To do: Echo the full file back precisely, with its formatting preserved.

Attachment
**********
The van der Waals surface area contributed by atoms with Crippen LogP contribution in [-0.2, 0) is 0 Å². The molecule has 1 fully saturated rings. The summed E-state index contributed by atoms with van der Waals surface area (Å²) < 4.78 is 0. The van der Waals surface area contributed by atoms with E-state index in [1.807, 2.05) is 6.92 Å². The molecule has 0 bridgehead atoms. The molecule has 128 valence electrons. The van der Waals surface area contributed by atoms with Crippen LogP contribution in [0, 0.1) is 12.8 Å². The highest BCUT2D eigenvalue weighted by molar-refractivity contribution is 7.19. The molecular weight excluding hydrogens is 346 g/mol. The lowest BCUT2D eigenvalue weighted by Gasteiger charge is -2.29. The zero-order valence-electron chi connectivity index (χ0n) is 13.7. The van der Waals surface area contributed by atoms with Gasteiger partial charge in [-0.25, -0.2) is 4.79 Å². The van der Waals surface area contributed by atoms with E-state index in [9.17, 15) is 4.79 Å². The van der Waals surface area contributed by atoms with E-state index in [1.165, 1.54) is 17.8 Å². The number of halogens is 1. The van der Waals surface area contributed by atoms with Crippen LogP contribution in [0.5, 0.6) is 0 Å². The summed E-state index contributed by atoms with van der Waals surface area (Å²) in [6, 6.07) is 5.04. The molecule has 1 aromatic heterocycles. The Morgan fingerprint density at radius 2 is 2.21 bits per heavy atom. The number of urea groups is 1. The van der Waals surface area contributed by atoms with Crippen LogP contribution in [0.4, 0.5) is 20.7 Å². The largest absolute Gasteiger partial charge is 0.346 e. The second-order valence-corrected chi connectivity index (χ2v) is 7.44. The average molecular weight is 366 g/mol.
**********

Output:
The van der Waals surface area contributed by atoms with Crippen LogP contribution in [-0.2, 0) is 0 Å². The molecule has 1 fully saturated rings. The summed E-state index contributed by atoms with van der Waals surface area (Å²) < 4.78 is 0. The van der Waals surface area contributed by atoms with E-state index in [1.807, 2.05) is 6.92 Å². The molecule has 0 bridgehead atoms. The molecule has 128 valence electrons. The van der Waals surface area contributed by atoms with Crippen LogP contribution in [0, 0.1) is 12.8 Å². The highest BCUT2D eigenvalue weighted by molar-refractivity contribution is 7.19. The molecular weight excluding hydrogens is 346 g/mol. The lowest BCUT2D eigenvalue weighted by Gasteiger charge is -2.29. The zero-order valence-electron chi connectivity index (χ0n) is 13.7. The van der Waals surface area contributed by atoms with Gasteiger partial charge in [-0.25, -0.2) is 4.79 Å². The van der Waals surface area contributed by atoms with E-state index in [9.17, 15) is 4.79 Å². The van der Waals surface area contributed by atoms with E-state index in [1.165, 1.54) is 17.8 Å². The number of halogens is 1. The van der Waals surface area contributed by atoms with Crippen LogP contribution in [0.5, 0.6) is 0 Å². The summed E-state index contributed by atoms with van der Waals surface area (Å²) in [6, 6.07) is 5.04. The molecule has 1 aromatic heterocycles. The Morgan fingerprint density at radius 2 is 2.21 bits per heavy atom. The number of urea groups is 1. The van der Waals surface area contributed by atoms with Crippen LogP contribution in [0.4, 0.5) is 20.7 Å². The largest absolute Gasteiger partial charge is 0.346 e. The second-order valence-corrected chi connectivity index (χ2v) is 7.44. The average molecular weight is 366 g/mol.